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We found one remarkable tale that uplifted us all. It began in 2001, when a 19-year old Afghani man left his young wife and child in the care of an uncle and fled the horrors of Kabul to find a future away from the Taliban. His name is Amin Ahmadi.
After months of travelling, he found himself along with 433 other refugees onboard an Indonesian 20 metre fishing boat, the Palapa 1. He had no idea where they were headed or how much danger he was in.
Hopelessly overloaded and with little food and water, the Palapa 1 broke down and began sinking in international waters about 140KM north of Christmas Island. Alerted by a distress signal, the containership MV Tampa en route to Singapore from Fremantle came to their aid and so began a saga that became known as the Tampa Affair.
Amidst all the international wrangling, the refugees and young Amin were taken by the Australian Navy to the Island of Nauru where the Australians had two detention camps. Things looked really bleak.
A lifeline from New Zealand
After one month on Nauru, Amin’s luck changed when he, along with 150 refugees, was granted asylum by New Zealand. Amin soon found himself in chilly Christchurch, but he was so happy to be safe, and immediately enrolled at Polytech to learn English.
Eager to earn some money to bring his family over to New Zealand, Amin went for an interview with a local gib stopping company after class with one of his refugee mates. The boss gave his burly mate the job and then looked Amin up and down and shook his head. “Sorry, but you’re too skinny, you’ll never be able to lift the equipment.” He said.
Amin replied he would work for two weeks and if the boss wasn’t happy, he wouldn’t have to pay. The boss begrudgingly agreed, and Amin raced to his flat and started doing push-ups so he could handle the sanding machine.
No stopping with hard work
That two-week trial turned into a life-time career for Amin. He quickly mastered the art of gib stopping and in 2004 moved to Auckland where there were more opportunities for the young gib-stopper. He soon found work on a high-rise development and put in long hours to save up enough to finally bring his family to New Zealand. A year later, there was more joy as they welcomed another child – this time a boy.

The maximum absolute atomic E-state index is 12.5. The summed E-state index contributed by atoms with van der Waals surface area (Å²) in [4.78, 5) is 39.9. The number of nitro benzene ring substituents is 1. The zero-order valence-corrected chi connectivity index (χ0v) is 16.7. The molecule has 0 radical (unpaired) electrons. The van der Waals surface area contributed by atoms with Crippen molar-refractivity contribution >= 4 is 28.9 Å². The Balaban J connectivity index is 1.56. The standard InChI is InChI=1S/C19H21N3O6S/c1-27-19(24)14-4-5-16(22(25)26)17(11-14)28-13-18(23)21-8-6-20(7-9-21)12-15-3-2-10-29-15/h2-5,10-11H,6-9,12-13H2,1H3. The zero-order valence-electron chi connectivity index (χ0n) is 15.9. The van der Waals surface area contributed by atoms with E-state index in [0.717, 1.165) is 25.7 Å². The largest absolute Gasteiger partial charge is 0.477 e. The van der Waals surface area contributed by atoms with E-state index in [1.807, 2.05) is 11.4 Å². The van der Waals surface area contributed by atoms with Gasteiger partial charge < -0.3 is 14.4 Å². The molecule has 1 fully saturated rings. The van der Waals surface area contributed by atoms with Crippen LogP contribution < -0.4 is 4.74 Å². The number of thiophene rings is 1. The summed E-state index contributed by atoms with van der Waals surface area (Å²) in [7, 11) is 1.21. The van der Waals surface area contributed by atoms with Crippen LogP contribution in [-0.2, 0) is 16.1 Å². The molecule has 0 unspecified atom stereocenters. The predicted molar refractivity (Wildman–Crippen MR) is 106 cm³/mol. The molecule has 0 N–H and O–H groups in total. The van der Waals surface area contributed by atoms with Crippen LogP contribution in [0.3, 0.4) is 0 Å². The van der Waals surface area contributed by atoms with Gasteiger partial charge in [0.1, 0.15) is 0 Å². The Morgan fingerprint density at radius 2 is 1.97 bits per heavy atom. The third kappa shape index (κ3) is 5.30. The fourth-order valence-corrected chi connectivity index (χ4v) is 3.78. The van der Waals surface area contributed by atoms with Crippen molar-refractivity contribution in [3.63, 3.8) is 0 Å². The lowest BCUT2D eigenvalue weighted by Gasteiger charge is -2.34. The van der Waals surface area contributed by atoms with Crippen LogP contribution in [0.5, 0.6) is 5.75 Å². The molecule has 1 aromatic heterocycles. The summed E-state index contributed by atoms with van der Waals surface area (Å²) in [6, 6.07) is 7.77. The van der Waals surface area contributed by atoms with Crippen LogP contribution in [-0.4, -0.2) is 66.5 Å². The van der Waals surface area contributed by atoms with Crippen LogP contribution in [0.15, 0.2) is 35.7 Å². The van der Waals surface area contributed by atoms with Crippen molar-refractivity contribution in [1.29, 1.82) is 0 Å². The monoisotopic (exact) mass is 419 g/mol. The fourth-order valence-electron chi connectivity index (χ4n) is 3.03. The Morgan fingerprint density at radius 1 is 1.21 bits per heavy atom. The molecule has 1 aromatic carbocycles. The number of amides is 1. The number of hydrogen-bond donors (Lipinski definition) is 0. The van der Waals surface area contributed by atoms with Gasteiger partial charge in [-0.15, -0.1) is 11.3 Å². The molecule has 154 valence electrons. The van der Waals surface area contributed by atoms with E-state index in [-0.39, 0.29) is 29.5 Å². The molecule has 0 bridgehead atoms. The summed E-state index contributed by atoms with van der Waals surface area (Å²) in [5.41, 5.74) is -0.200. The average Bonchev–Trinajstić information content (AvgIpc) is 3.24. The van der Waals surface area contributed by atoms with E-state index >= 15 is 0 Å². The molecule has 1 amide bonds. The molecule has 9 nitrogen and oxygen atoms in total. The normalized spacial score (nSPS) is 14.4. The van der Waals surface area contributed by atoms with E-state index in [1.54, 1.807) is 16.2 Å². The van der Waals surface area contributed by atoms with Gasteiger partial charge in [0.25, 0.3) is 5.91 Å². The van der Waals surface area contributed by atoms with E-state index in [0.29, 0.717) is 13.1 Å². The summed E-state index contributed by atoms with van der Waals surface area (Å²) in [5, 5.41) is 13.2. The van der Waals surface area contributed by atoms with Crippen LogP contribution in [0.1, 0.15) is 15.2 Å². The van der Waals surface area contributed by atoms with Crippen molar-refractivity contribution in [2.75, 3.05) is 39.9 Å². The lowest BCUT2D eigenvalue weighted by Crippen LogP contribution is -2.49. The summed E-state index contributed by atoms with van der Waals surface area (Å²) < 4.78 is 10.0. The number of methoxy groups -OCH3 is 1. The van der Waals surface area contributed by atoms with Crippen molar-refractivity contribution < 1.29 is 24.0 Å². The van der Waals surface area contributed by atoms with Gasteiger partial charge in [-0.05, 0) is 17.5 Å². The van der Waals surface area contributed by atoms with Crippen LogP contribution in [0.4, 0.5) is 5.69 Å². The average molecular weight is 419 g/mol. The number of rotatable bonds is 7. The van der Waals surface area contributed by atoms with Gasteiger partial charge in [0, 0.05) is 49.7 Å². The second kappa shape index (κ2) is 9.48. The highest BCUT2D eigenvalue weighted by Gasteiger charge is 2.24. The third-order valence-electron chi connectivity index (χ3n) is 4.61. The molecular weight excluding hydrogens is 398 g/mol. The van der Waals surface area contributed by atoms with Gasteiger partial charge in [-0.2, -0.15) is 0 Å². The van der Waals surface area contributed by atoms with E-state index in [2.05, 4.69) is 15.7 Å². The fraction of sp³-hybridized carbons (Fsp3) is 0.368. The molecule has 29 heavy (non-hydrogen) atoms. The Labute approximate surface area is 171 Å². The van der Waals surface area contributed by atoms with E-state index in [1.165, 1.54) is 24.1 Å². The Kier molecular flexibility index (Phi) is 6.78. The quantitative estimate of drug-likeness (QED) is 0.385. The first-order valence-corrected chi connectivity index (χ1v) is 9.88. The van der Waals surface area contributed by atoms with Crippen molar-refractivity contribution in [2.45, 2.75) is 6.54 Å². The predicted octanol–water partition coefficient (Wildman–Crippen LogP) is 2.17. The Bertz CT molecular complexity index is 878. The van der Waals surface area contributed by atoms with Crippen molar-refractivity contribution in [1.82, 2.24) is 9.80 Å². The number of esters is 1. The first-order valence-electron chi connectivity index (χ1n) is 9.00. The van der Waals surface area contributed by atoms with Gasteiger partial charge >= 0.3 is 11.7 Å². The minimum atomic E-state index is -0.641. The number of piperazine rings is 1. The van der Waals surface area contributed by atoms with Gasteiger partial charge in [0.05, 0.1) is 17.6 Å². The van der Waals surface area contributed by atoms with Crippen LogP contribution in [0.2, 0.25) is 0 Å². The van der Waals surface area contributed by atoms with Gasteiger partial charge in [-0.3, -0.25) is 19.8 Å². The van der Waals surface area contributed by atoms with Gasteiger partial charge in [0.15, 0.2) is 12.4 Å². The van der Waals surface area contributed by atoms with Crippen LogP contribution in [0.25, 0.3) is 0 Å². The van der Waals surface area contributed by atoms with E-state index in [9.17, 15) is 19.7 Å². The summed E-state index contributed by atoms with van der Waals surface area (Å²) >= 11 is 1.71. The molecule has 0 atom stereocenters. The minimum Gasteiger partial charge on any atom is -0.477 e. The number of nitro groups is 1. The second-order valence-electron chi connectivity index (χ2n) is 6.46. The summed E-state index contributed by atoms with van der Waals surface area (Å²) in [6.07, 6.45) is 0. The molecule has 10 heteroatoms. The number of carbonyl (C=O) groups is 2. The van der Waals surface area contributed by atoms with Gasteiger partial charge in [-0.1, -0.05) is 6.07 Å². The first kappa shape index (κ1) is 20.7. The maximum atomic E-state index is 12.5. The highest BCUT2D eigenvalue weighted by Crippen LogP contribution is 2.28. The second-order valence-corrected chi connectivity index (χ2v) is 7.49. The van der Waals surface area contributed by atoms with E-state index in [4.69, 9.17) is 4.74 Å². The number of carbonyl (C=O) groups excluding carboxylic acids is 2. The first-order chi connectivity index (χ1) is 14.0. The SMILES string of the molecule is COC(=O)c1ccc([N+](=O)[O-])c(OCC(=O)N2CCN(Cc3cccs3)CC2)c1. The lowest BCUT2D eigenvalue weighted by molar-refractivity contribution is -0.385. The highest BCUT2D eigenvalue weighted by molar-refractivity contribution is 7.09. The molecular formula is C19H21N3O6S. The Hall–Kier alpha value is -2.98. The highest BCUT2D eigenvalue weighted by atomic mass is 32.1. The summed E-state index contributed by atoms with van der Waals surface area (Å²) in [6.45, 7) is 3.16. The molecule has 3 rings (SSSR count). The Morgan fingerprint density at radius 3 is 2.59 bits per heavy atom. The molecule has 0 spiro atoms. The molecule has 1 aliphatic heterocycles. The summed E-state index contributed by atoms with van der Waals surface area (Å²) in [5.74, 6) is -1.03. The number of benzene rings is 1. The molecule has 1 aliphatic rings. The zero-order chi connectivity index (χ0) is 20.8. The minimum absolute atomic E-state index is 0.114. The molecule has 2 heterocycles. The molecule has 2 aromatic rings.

In 2018, after years of working as a sub-contractor, Amin started his own gib-stopping company. He called it OMID Interiors, which means ‘Hope’ in Farsi.
Hope proved a success and before long, Amin was working for Fletcher Living gib-stopping terrace homes at Stonefields. He formed a special bond with the team at Fletcher Living and was soon working across their Auckland residential projects at Ormiston and Waiata Shores, and back again at Stonefields on their new three-story terrace homes.
“Everyone is friendly, especially the site supervisors and I like working with them.” Says Amin. With a crew of his own, he is often Fletcher Living’s first port of call for gib stopping services. There’s a care and perfection in his work that is hard to find. Amin says he always tells his staff to treat the home as if were their own, always making sure the job is done well.
With success comes opportunity and Fletcher Living’s construction team is keen for Amin and his team to extend their skills to painting. Growing these skill sets makes a lot of sense as the relationship between painter and gib-stopper is a natural one and the two processes need to dovetail seamlessly.
Today, Amin’s children have grown up as Kiwis, his daughter is currently training to be a nurse and after 15 years living in a Housing New Zealand home, they have finally been able to purchase a home of their own.
Amin says the journey, the risk, the work - it’s all for his family so they can do better in life and he finishes with an Afghani saying:
“When you are single, you are the best. But when you have children you are second best.”
So, when you look at the walls in your new Fletcher Living home, don’t just think of them as a blank canvas for your artwork to hang.
They are far from blank. They are story of hope, new life and of the enduring love for family.